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This technical article provides additional guidance on laminate and decorative flooring (finishes). It is important that all workmanship carried out during construction is completed in accordance with the relevant tolerances.
Cover under a New Homes Policy will be applicable to a hard decorative floor covering such as laminate flooring, parquet panels, flexible sheet or tiles if they are installed prior to or at the warranty completion sign off.
If this type of decorative flooring covering is to be installed prior to completion, its installation should be carefully managed to minimise the risk of a claim occurring post completion.
- Carpeting is specifically not covered under the New Homes Policy
- Guidance of the Installation of Ceramic floor tiling is covered separately in Appendix A: Finishes of the Technical Manual
Careful attention should be made to the following:
- Must be clear of debris prior to the installation of the decorative floor covering
- If the decorative flooring is to be laid over an in-situ concrete floor or screeded floor, sufficient time must elapse before the decorative flooring is installed. This is because the concrete/screed needs to dry out sufficiently. A floor which hasn’t dried out sufficiently could damage the finishes/affect the fixings. Typically, a 50mm concrete screed could potentially take two months to cure
- Will a suitable DPM/VCL/slip membrane be necessary to protect the finished flooring?
- Check for potential leaks from badly fitted waste pipes or incorrectly detailed thresholds which could result in dampness under the finish, resulting in damage/expansion of the floor finish
- In the case of a concrete screed:
- Is it of sufficient thickness and mix to correctly distribute loads, especially if the screed is over an insulation board?
- Sufficiently level and free from high spots. Note that the floor finish must meet our tolerances requirements if in place at completion, so the substrate must also be constructed to meet the tolerance requirements
- If sound insulation is required to be installed to meet the Building Regulation requirement this should not be tampered with and in the case of floating floor insulation, the manufacturer’s details must be checked for requirements of acceptable finishes above the insulation layer
- If supporting construction is required, this must be installed to the manufacturer’s recommendations and appropriate for the floor finish
- Timber battens must be preservative treated including any cut ends
- Supports must be fixed and at suitable centres to avoid excessive movement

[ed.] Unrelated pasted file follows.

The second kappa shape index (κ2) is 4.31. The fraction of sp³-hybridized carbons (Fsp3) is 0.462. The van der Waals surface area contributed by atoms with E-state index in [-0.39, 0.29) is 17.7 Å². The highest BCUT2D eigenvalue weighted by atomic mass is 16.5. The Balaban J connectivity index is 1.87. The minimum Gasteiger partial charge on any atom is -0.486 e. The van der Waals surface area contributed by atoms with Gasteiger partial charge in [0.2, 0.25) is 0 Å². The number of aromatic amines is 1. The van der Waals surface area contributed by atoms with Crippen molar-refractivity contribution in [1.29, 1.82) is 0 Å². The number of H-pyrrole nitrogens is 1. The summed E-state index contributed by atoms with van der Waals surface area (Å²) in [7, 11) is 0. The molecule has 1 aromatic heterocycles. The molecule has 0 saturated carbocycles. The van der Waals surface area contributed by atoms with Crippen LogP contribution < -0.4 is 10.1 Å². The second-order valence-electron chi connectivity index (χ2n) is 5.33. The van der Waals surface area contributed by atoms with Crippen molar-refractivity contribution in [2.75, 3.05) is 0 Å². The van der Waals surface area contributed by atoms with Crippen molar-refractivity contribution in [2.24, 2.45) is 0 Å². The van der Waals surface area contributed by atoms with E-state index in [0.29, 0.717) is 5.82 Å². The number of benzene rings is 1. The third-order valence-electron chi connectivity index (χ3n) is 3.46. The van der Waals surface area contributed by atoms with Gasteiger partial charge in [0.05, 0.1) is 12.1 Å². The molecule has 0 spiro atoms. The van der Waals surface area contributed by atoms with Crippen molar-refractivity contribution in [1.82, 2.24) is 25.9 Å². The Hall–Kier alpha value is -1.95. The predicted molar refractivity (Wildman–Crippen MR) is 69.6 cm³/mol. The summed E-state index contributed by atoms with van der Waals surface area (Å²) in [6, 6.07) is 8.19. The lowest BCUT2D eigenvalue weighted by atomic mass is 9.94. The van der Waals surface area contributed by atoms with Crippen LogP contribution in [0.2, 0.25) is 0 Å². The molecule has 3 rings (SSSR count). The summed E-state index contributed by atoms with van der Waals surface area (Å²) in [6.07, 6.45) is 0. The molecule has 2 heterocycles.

- Provision for heavy loads, e.g. kitchen units, cookers, washing machine, cast iron baths, boilers or other heavy items should be allowed for in the support construction. The floor finish must also be suitable for such loads and not result in the floor finish locally deflecting
- Support must not be compromised by waste pipes, plumbing or under floor heating systems
Floor finish product:
- Should be suitably protected from damage and extreme temperatures or/dampness prior to installation
- Should be installed in accordance with the manufacturer’s recommendations. This includes using the recommended fixings appropriate for the substrate
- Must be appropriate for the environment location (e.g. bathrooms, kitchens with high moisture potential)
- Be laid to a level finish without using excess means of additional thickness of adhesive or packing
- Ensure sufficient movement joints and provision for expansion is allowed for at the perimeters, door openings and around fittings, pipes, etc.
- Intermediate expansion joints may be required to large floor or open plan areas. The manufacturer’s recommendations should be followed
- Be laid to meet the warranty tolerances requirements (see below)
- Allowance for adjustment may be necessary after initial contraction or expansion has occurred
- If underfloor heating is proposed, the developer must ensure that the chosen floor finish is suitable for use with under floor heating. The flooring manufacturer’s details must be checked to confirm this and, where proven suitable, their installation recommendations carefully followed including guidance to follow when underfloor heating systems are used for the first time (to avoid damage to floor finishes)
- The completed floor finish must be clean and free from surplus adhesive or raised fixings.
Warranty tolerance requirements for floors
Floors up to 6m across can be a maximum of 4mm out of level per metre and a maximum of 25mm overall for larger spans. Shrinkage of timber floors and staircases is a natural occurrence when drying out, which could result in the squeaking of materials as they move against each other. This again is a natural occurrence and cannot be eliminated entirely.
Figure 1: Level of floor
For ground and intermediate floors, designers and engineers must observe our tolerances requirements for levelness of floors. Although a joist might be designed using British standards or Euro codes to meet permissible deflection limits, our tolerances requirement for levelness of floors must not be exceeded.
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Every care was taken to ensure the information in this article was correct at the time of publication. Guidance provided does not replace the reader’s professional judgement and any construction project should comply with the relevant Building Regulations or applicable technical standards. For the most up to date Premier Guarantee technical guidance please refer to your Risk Management Surveyor and the latest version of the Premier Guarantee Technical Manual.